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Katherine J. Morris [26]Kevin Morris [19]Katherine Morris [19]Kevin L. Morris [9]
K. J. Morris [6]Kathryn Morris [4]K. Morris [3]Kenneth E. Morris [1]

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Profile: Kevin Morris
Profile: Kevin Morris (Tulane University)
Profile: Katie Morris
Profile: Kelli-Ann Morris (University of Southern Queensland)
Profile: Kimberly Morris (Midwestern State University)
  1.  76
    Kevin Morris & Consuelo Preti (2015). How to Read Moore's "Proof of an External World". Journal for the History of Analytical Philosophy 4 (1).
    We develop a reading of Moore’s “Proof of an External World” that emphasizes the connections between this paper and Moore’s earlier concerns and strategies. Our reading has the benefit of explaining why the claims that Moore advances in “Proof of an External World” would have been of interest to him, and avoids attributing to him arguments that are either trivial or wildly unsuccessful. Part of the evidence for our view comes from unpublished drafts which, we believe, contain important clues concerning (...)
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  2.  20
    Kevin Morris (forthcoming). The Combination Problem: Subjects and Unity. Erkenntnis:1-18.
    Panpsychism has often been motivated on the grounds that any attempt to account for experience and consciousness in organisms in purely physical, nonexperiential terms faces severe difficulties. The “combination problem” charges that attributing phenomenal properties to the basic constituents of organisms, as panpsychism proposes, likewise fails to provide a satisfactory basis for experience in humans and other organisms. This paper evaluates a recent attempt to understand, and solve, the combination problem. This approach, due to Sam Coleman, is premised on a (...)
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  3.  7
    Kevin Morris (forthcoming). Physicalism, Truthmaking, and Levels of Reality: Prospects and Problems. Topoi:1-10.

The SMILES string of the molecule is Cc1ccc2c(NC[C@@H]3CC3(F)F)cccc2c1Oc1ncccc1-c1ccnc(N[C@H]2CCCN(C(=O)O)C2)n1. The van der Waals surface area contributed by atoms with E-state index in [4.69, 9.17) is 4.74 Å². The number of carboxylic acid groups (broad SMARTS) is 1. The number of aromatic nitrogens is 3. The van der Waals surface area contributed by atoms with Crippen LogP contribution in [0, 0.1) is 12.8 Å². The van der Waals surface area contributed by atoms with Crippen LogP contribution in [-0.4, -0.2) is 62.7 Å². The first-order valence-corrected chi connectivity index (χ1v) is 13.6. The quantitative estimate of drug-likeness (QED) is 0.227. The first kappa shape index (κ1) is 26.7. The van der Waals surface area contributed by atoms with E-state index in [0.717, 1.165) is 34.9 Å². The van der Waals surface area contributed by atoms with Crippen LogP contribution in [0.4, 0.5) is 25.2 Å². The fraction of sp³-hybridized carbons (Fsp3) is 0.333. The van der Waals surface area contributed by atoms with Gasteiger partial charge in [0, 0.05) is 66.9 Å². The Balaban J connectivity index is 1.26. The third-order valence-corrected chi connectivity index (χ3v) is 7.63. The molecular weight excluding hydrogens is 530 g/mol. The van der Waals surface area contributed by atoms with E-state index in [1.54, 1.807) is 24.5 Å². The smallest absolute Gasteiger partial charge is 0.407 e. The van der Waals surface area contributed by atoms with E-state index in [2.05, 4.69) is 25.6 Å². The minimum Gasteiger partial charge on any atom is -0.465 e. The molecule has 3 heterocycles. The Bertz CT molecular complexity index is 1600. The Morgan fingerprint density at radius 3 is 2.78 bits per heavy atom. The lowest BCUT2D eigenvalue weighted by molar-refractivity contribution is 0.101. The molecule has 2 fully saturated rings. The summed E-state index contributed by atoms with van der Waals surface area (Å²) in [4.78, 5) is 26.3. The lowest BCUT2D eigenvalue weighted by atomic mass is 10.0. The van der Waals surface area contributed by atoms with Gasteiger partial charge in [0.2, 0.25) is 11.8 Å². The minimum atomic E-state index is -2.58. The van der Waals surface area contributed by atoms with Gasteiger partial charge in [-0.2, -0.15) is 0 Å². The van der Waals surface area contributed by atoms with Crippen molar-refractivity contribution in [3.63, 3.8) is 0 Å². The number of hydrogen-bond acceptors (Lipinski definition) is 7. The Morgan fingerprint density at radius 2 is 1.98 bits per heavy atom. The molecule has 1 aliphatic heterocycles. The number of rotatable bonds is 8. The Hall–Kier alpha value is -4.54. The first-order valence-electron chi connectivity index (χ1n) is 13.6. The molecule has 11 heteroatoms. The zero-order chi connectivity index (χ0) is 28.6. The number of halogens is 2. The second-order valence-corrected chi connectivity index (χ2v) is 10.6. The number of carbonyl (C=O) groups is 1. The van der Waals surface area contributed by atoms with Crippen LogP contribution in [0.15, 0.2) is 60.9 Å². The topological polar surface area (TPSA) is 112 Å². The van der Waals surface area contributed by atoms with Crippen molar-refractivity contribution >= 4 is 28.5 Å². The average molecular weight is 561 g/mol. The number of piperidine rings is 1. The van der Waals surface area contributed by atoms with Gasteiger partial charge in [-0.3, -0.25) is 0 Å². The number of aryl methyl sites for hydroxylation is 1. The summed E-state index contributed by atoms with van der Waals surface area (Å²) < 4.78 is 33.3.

This paper considers the extent to which the notion of truthmaking can play a substantive role in defining physicalism. While a truthmaking-based approach to physicalism is prima facie attractive, there is some reason to doubt that truthmaking can do much work when it comes to understanding physicalism, and perhaps austere metaphysical frameworks in general. First, despite promising to dispense with higher-level properties and states, truthmaking appears to make little progress on issues concerning higher-level items and how they are related to (...)
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  4.  67
    Kevin Morris (2012). A Defense of Lucky Understanding. British Journal for the Philosophy of Science 63 (2):357-371.
    It is plausible to think that the epistemic benefit of having an explanation is understanding. My focus in this article is on the extent to which explanatory understanding, perhaps unlike knowledge, is compatible with certain forms of luck—the extent to which one can understand why something is the case when one is lucky to truly believe an explanatorily relevant proposition. I argue, contra Stephen Grimm ([2006]) and Duncan Pritchard ([2008], [2009]), that understanding quite generally is compatible with luckily believing a (...)
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  5.  42
    Kevin Morris (2010). Guidelines for Theorizing About Realization. Southern Journal of Philosophy 48 (4):393-416.
    Realization can be roughly understood as a kind of role-playing, a relationship between a property that plays a role and a property characterized by that role. This rough sketch previously received only moderate elaboration; recently, however, several substantive theories of realization have been proposed. But are there any general constraints on a theory of realization? What is a theory of realization supposed to accomplish? I first argue that a view of realization is viable, in part, to the extent that physical (...)
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  6.  56
    Kevin Morris (2011). Subset Realization, Parthood, and Causal Overdetermination. Pacific Philosophical Quarterly 92 (3):363-379.
    Defenders of the subset view of realization have claimed that we can resolve well-known worries about mental-physical causal overdetermination by holding that mental properties are subset realized by physical properties, that instances of subset realized properties are parts of physical realizers, and that part-whole overdetermination is unproblematic. I challenge the claim that the overdetermination generated by the subset view can be legitimated by appealing to more mundane part-whole overdetermination. I conclude that the subset view does not provide a unique solution (...)
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  7. Gordon Baker & Katherine Morris (1995). Descartes' Dualism. Routledge.
    Was Descartes a Cartesian Dualist? In this controversial study, Gordon Baker and Katherine J. Morris argue that, despite the general consensus within philosophy, Descartes was neither a proponent of dualism nor guilty of the many crimes of which he has been accused by twentieth century philosophers. In lively and engaging prose, Baker and Morris present a radical revision of the ways in which Descartes' work has been interpreted. Descartes emerges with both his historical importance assured and his philosophical importance redeemed.